What is a foreclosure property?
A foreclosure property occurs when the owner defaults (does not make payments) and the owner’s lender takes the title of the home through the foreclosure process as prescribed by the Deed of Trust. The owner’s lender then proceed with selling the property in an attempt to recoup the funds borrowed for the purchase. These properties are also referred to as REO (Real Estate Owned) which is an accounting term used by banks to identify the foreclosure properties they own on their books.
#1 What differences are there in foreclosures?
- When an owner defaults on the loan the trustee is directed to enforce the Deed Of Trust. The Deed of trust provides for taking possession of the property or selling it on the courthouse steps.
- A FHA or VA loan is insured by the government and if the holder of the lien wishes to apply for this protection the government pays the insurance and takes possession of the property. These properties when insured by FHA are what are commonly referred to as HUD Foreclosures or if insured by the VA are VA Foreclosures.
- On other types of loans which are commonly referred to as conventional the bank that held the loan rretains the property for sale.
- Typically the banks hire an Asset Manager to handle the sale of the properties.
#2 Here’s what you’re looking for as the buyer in a foreclosure transaction:
- Clear title and no prohibitive liens or claims against the property. These are typically cleared by the foreclosing authority prior to sale.
- Patience with the communication process. The “seller” is an entity not a person and they have set processes that must be followed and should not be a major concern. As long as you get title insurance this issue is addressed.
- A current valuation. With government sales an appraisal has been prepared to determine the list price. With a HUD sale if you are using FHA financing the appraisal that has been provided by HUD must be used by your lender. In any case, you Century 21 Judge Fite real estate professional can provide you with a comparative market analysis.
#3 You’re a good candidate for a foreclosure purchase if:
- You’re patient. You are dealing with an institution and delays will happen.
- Your financing is in order. If you’re preapproved, have a large down payment, and can close at any time, your offer will be viewed more favorably than that of a buyer whose financing is less secure.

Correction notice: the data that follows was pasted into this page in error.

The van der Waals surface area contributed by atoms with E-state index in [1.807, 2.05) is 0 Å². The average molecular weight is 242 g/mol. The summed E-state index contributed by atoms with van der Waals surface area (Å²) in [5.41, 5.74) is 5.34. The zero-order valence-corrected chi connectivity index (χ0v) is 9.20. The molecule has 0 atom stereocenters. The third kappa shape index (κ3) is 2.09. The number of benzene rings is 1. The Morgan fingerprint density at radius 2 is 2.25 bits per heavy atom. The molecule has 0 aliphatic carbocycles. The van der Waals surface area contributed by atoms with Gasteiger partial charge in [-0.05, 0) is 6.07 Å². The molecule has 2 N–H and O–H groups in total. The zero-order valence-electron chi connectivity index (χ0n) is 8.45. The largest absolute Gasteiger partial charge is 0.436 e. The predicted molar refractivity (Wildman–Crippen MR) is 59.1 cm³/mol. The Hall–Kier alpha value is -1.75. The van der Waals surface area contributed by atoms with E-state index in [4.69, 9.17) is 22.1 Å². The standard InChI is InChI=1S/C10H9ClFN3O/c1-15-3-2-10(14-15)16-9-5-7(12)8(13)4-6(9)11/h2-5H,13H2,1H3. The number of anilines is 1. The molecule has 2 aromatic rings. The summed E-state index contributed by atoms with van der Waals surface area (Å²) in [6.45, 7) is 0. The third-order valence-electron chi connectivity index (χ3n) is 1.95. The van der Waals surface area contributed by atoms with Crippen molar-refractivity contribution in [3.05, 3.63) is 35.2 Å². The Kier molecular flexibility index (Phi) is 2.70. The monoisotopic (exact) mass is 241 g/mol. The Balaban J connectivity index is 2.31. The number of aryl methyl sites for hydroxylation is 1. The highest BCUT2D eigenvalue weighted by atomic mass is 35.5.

- With an FHA/HUD or VA property a PreQualification letter will be required prior to making an offer. Most asset managers selling foreclosure properties also require this.
- You don’t have any contingencies. If you have a home to sell before you can close on the purchase or you need to be in your new home by a certain time a foreclosure may not be for you. Lenders like no-contingency offers and flexible closing terms.
#4 Some of the risks faced by buyers of foreclosure properties include:
- Purchase of a foreclosure property is not unlike the purchase of an owner occupant other than the fact that the seller has no emotional attachment to the property.
- If you are using FHA or VA take the condition into account prior to making an offer. Lenders geerally will not do repairs and FHA/VA will have repair requirements that cannot be completed prior to closing.
- Potential for rejection.
- Typically the properties are listed at a price with the condition taken into consideration. Offering a lower price for repairs will not improve your chance of purchasing the property.
- Lenders want to minimize their losses as much as possible. If you make an offer tremendously lower than the fair market value of the home, chances are that your offer will be rejected and you’ll have wasted time.
- Bad terms.
- No repairs or repair credits. In some cases the bank repairs and refurbishes the property but if not it is being sold as is.
In general, you are making one of the largest purchases of your life. It should also be one of the happier times for you. However, the purchasing process includes several hurdles and frustrations. If you can keep the end in mind and be patient it will be a very exciting process. As always, having a CENTURY 21 Judge Fite Company real estate professional guiding the way and following their advice will reduce your stress. Let your Realtor do the worrying.